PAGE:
It is a known fact that there is corruption, but the adoption of a new law is announced, which should prevent corruption by reducing the procedure of getting permits. Even according to the current law, the deadline for getting the permit is fifteen days, but in practice it often turns into at least fifteen months.

Representatives of the Secretariat and Land Registry publicly told the Insider that people even get permits based on forgeries – even the involved admitted to it. There are evidence that the construction permit was issued in 2008 in name of the man who died in 2002. At the same time, important institutions do not have a permit of use. The state built the ring road around Belgrade without appropriate permits. Former minister, Velimir Ilic, who was supposed to fight illegal construction, which is a criminal act, was building a clinic in Kaculice himself. Due to violation of the law, he was just unofficially warned.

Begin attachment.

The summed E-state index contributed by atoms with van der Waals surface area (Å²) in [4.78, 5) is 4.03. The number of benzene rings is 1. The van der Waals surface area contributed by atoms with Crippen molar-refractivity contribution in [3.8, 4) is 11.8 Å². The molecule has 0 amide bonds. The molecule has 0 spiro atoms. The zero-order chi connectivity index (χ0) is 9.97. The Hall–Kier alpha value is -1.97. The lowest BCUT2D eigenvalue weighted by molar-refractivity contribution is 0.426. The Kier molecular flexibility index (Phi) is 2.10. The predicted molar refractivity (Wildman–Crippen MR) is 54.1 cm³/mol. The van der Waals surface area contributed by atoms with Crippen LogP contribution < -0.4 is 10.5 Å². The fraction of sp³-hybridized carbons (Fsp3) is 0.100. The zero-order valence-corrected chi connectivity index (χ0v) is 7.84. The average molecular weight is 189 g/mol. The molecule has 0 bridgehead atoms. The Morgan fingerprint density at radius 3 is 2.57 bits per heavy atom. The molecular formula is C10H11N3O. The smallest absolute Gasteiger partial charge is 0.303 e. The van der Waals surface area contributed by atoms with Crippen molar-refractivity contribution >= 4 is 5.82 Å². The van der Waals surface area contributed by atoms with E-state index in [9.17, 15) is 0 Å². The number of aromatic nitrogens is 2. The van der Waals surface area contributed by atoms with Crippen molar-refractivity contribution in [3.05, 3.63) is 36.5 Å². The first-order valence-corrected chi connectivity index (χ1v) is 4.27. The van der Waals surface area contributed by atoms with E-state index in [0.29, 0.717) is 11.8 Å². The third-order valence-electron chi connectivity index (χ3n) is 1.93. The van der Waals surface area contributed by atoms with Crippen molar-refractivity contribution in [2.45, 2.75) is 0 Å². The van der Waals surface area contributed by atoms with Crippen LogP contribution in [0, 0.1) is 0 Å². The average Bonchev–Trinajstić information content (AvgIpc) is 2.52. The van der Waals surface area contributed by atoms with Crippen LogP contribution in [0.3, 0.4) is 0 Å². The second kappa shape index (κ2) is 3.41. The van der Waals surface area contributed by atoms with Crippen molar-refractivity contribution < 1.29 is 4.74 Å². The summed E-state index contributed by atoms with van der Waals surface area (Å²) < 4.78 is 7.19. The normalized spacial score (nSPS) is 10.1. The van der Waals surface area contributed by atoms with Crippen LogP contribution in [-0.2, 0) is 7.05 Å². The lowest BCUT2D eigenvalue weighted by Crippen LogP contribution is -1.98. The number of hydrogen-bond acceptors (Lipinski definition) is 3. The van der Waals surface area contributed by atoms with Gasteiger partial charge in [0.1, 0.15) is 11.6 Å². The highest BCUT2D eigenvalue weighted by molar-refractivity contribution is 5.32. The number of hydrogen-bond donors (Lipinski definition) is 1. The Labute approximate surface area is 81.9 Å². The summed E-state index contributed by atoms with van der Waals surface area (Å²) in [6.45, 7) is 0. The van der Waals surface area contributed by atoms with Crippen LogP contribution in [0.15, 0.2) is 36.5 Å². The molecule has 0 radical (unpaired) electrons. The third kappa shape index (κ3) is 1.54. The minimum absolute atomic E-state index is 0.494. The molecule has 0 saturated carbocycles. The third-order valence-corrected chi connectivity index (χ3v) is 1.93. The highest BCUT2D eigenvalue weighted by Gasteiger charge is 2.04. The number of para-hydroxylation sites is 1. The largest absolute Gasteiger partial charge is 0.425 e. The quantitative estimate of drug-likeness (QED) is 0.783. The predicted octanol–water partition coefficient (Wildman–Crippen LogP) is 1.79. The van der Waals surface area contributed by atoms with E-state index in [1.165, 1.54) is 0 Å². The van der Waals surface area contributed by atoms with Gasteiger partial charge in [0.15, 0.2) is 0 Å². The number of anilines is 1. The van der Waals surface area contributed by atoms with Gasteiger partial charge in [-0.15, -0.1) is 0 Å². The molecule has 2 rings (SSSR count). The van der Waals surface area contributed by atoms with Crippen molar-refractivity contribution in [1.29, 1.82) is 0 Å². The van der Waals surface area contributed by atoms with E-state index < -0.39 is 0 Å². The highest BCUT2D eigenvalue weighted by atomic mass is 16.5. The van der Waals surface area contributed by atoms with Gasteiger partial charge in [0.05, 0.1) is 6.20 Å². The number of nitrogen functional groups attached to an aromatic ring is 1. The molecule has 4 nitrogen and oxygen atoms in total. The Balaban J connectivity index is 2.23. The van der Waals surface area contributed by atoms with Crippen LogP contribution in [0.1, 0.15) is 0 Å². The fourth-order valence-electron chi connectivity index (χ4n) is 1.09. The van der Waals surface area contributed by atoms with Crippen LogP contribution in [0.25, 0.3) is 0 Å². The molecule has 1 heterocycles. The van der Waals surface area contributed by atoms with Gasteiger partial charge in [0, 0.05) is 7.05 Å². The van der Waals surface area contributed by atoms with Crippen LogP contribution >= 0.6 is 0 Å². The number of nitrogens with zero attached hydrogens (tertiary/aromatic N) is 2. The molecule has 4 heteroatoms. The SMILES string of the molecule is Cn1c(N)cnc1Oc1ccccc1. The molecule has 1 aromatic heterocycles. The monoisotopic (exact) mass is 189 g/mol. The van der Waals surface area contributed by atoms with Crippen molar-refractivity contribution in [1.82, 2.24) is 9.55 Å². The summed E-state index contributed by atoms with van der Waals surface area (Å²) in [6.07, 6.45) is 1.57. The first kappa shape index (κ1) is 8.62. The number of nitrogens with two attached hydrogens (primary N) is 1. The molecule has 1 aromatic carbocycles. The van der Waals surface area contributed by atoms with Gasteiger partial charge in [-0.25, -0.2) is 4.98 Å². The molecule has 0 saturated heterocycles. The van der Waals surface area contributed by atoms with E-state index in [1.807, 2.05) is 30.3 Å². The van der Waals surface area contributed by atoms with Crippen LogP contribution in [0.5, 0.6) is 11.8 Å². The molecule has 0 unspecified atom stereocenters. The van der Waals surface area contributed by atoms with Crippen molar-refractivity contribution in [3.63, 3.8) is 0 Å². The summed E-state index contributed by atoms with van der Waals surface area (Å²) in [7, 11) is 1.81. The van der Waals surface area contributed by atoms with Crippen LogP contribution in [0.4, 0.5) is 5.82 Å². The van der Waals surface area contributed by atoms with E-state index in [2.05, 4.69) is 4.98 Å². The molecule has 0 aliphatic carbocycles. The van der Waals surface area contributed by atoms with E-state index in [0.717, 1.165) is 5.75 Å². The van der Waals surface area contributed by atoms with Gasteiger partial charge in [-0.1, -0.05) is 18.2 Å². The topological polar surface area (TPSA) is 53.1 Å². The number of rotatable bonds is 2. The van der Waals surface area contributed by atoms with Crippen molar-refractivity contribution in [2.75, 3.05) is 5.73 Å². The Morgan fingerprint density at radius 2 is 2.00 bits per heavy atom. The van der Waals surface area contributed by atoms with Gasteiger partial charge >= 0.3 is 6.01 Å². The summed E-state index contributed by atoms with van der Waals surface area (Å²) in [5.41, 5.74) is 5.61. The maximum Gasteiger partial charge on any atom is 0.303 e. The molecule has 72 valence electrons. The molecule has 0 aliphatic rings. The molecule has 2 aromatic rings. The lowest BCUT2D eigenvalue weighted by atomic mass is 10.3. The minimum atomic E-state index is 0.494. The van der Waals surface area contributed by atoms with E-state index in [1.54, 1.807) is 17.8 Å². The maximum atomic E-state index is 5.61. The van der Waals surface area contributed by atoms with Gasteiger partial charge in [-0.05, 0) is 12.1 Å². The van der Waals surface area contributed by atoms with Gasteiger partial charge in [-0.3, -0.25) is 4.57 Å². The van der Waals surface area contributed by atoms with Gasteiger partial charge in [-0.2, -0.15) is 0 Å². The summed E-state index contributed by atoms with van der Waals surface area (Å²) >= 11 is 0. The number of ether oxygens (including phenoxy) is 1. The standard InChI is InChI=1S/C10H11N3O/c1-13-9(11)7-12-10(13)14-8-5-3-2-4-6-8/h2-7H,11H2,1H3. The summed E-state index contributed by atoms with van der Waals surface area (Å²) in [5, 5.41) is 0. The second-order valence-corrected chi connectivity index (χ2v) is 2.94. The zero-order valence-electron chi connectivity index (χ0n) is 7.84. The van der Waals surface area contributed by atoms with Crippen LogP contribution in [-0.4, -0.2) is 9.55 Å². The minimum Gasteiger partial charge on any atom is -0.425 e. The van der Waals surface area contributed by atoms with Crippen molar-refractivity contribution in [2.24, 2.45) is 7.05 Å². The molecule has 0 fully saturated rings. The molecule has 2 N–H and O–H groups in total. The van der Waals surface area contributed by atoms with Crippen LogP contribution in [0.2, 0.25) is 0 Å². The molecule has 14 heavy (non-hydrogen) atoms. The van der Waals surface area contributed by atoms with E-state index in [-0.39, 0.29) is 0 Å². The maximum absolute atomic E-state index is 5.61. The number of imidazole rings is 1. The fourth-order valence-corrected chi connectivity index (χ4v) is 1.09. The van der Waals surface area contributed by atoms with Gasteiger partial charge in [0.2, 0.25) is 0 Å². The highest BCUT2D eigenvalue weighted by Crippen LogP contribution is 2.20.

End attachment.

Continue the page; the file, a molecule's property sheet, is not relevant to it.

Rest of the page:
Under Milosevic, illegal construction was supported by the state, which is how several Zemun settlements emerged. The Serbian Radical Party, which was in power in Zemun at the time, was selling farming land to citizens for building houses, so the residents did not have electrical power or sewage system for years. Today, the equipping of those settlements is paid by all the citizens of Belgrade.

In the period, there were privileged companies, which got hectares of land to build apartments, also without auction. Stankom, owned by Zivadin Mihajlovic, called Zika the Cigarette-Holder, got an exclusive right to build in Cukarica. He was given hundreds of plots. Later Stankom got co-investors, broke off contracts with them, and buyers lost their money and apartments. Today, one of the co-investors of Stankom, Aleksandar Lukic, owner of Delta Legal, is in custody.